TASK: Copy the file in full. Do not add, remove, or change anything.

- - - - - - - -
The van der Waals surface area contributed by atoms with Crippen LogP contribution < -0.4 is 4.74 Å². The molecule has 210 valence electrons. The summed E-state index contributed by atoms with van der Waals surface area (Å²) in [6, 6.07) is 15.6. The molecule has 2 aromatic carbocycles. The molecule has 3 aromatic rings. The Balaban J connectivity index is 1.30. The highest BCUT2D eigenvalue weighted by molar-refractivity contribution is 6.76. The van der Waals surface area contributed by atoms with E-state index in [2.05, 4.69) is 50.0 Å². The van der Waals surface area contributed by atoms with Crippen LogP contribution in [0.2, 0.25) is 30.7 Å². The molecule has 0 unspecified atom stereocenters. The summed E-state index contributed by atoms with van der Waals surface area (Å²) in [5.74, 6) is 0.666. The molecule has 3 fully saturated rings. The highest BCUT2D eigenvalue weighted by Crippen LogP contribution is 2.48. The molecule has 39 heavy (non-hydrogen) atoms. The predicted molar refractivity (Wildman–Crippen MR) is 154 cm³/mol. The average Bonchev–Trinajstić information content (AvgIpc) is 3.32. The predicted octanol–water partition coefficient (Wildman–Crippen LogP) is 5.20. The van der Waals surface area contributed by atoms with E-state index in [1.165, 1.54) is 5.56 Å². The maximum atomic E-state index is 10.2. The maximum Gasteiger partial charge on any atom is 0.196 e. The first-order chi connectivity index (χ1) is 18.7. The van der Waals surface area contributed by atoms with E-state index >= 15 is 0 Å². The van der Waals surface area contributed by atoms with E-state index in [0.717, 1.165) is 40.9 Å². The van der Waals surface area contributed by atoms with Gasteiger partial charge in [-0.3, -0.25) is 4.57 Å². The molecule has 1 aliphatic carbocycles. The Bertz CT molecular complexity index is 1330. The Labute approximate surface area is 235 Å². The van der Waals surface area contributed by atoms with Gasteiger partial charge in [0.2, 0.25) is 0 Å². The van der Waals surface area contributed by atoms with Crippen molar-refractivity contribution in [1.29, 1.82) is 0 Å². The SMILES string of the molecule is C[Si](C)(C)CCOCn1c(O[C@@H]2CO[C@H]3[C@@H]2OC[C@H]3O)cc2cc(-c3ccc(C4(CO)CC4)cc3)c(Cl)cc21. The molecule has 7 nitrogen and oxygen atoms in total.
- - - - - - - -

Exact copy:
The van der Waals surface area contributed by atoms with Crippen LogP contribution < -0.4 is 4.74 Å². The molecule has 210 valence electrons. The summed E-state index contributed by atoms with van der Waals surface area (Å²) in [6, 6.07) is 15.6. The molecule has 2 aromatic carbocycles. The molecule has 3 aromatic rings. The Balaban J connectivity index is 1.30. The highest BCUT2D eigenvalue weighted by molar-refractivity contribution is 6.76. The van der Waals surface area contributed by atoms with E-state index in [2.05, 4.69) is 50.0 Å². The van der Waals surface area contributed by atoms with Crippen LogP contribution in [0.2, 0.25) is 30.7 Å². The molecule has 0 unspecified atom stereocenters. The summed E-state index contributed by atoms with van der Waals surface area (Å²) in [5.74, 6) is 0.666. The molecule has 3 fully saturated rings. The highest BCUT2D eigenvalue weighted by Crippen LogP contribution is 2.48. The molecule has 39 heavy (non-hydrogen) atoms. The predicted molar refractivity (Wildman–Crippen MR) is 154 cm³/mol. The average Bonchev–Trinajstić information content (AvgIpc) is 3.32. The predicted octanol–water partition coefficient (Wildman–Crippen LogP) is 5.20. The van der Waals surface area contributed by atoms with E-state index in [1.165, 1.54) is 5.56 Å². The maximum atomic E-state index is 10.2. The maximum Gasteiger partial charge on any atom is 0.196 e. The first-order chi connectivity index (χ1) is 18.7. The van der Waals surface area contributed by atoms with E-state index >= 15 is 0 Å². The van der Waals surface area contributed by atoms with E-state index in [0.717, 1.165) is 40.9 Å². The van der Waals surface area contributed by atoms with Gasteiger partial charge in [-0.3, -0.25) is 4.57 Å². The molecule has 1 aliphatic carbocycles. The Bertz CT molecular complexity index is 1330. The Labute approximate surface area is 235 Å². The van der Waals surface area contributed by atoms with Gasteiger partial charge in [0.2, 0.25) is 0 Å². The van der Waals surface area contributed by atoms with Crippen molar-refractivity contribution in [1.29, 1.82) is 0 Å². The SMILES string of the molecule is C[Si](C)(C)CCOCn1c(O[C@@H]2CO[C@H]3[C@@H]2OC[C@H]3O)cc2cc(-c3ccc(C4(CO)CC4)cc3)c(Cl)cc21. The molecule has 7 nitrogen and oxygen atoms in total.